5. unresponsive w/no breathing or no normal breathing (agonal or gasping breaths)
What is agonal breathing?
gasping-type respirations that have no pattern & occur very infrequently; a sign of impending cardiac or respiratory arrest.
Upon recognition of cardiac arrest, how must resuscitation efforts begin?
CHEST COMPRESSIONS immediately
If you suspect a patient has been injured, what is one of hte first things you should assess about the MOI?
is the spine injured. If so, stabilize it. Even medical patients (for instance, a passed out diabetic)
What is the in-line stabilization procedure for suspected spinal injuries?
1. place one hand on each side of the patient's head.
2. gently bring head into a position in which the NOSE is in line w/NAVAL (umbilicus, or "belly-button")
3. position head neutrally so head not extened (tipped backward) or flexed (tipped forward)
Once manual in-line stabilization is established, how long should it be maintained?
Until the patient is completely immobilized to a backboard with backboard straps & a head immobilization device.
("Manual in-line stabilization...must be maintained, veneafter a cervical spinal immobilization collar (CSIC) is applied, until the patient is completely immobilized to a backboard w/backboard straps..")
What should you do if you find a patient laying prone?
quickly log roll her into a supine position.
It is not possible to properly assess the airway &breathign with the patient prone.
What should you do just before log rolling a prone patient?
quickly assess the posterior thorax & lumbar regions, vertebral column, buttocks, & posterior aspects of lower extremities by inspecting & palpatign for any major bleeding, deformities, open wounds, bruises, burns, tenderness, or swelling.
How should you proceed if an open wound to the posterior thorax is found upon assessment just prior to rolling a prone patient?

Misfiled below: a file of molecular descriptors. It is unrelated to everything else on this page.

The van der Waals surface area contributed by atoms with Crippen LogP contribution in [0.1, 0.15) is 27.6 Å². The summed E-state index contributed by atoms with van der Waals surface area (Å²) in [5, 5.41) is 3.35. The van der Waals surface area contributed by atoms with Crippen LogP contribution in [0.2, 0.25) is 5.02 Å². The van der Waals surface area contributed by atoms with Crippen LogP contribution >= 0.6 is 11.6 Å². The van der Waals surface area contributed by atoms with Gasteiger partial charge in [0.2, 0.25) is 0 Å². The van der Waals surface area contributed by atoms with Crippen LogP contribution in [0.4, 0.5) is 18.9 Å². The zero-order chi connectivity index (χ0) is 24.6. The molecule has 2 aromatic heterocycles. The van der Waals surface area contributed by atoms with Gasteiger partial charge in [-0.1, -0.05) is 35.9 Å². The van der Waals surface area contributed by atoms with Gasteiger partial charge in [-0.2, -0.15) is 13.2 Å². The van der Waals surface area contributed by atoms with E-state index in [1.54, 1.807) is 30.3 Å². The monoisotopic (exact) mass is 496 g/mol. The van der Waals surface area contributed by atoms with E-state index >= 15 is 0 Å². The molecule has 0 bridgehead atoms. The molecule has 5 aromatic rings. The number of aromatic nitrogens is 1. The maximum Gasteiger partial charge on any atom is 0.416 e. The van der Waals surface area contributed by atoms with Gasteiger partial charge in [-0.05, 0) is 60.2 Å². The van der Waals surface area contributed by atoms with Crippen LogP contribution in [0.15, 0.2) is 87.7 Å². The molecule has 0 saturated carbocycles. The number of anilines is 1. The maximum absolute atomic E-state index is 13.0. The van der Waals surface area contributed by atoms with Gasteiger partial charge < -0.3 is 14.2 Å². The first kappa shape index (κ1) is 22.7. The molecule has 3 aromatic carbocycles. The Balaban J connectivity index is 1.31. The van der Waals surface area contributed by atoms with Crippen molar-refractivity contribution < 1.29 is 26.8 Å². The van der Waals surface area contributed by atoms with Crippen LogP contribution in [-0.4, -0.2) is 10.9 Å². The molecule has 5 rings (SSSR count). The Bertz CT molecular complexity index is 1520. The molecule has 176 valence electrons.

quickly occlude the wound w/nonporous or occlusive dresing taped on 3 sides
If a spinal injury is suspected in a patient found lying prone, what should be done prior to log rolling him into supine position?
When is it ok to assess level of consciousness (LOC) in a trauma patient?
only after taking manual in-line stabilization
to avoid any unnecessary movements by the patient
What must you quickly determine when assessing LOC?
if patient is awake, responds to a stimulus, or is unresponsive.
What does AVPU stand for and how is it used?
A- Alertness & Orientation
V- Verbal stimulus
P- responsiveness to Painful stimulus
Use AVPU to rapidly assess the patient's level of responsiveness.
How would you assess altertness & orientation?
if pateint's eyes are open and he is able to speak as you approach him, he's alert. If not alert, proceed to check his response to verbal stimulus.
If the patient doesn't respond to your verbal stimulus, how should you proceed?
quickly check if he will obey commands. tell to "squeeze my fingers" or "wiggle your toes".
If no response to verbal stimulus, how proceed?
Painful stimulus. can be central or peripheral painful stimulus
What are 5 examples of a central painful stimulus?
1. Trapezius pinch
2. Supraorbital pressure
3. Sternal rub (no longer used)
4. Earlobe pinch
5. Armpit pinch
What are 3 examples of peripheral painful stimulus?
1. Nail bed pressure
2. pinch to web b/w thumb& index finger
3. pinch to finger, toe, hand, or foot
What should you watch for when determine if a patient is responding to pain?
distinguish between purposeful and nonpurposeful movements.
*Purposeful movements are attempts by patient to remove stimulus or avoid pain, and = FAKING PAIN.
*Nonpurposeful movements: just reflexes, genuine
What are the 2 nonpurposeful movements?
Decorticate and Decerebrate posturing
DeCORTICATE posturing is (flexion/extension)?
DeCEREBRATE posturing is (flexion/extension)?
When is a patient considered unresponsive?
when not respond to verbal or painful stimulus. Unresponsive patients lose cough & gag reflex.
What are some sounds that indicate partial airway occlusion?
snoring, gurgling, crowing & stridor
What does snoring indicate?
tongue and likely epiglotis partially blocking the airway. use head-tilt, chin-lift (if no spine injury). If still no luck, use OPA
What does gurgling indicate?
liquid substance in airway. use suction.
What do crowing & stridor indicate?
swelling or muscle spasms that result from conditions such as: airway infxns, allergic rxns, or burns to upper airway.
How should you treat a patient with stridor/crowing sounds?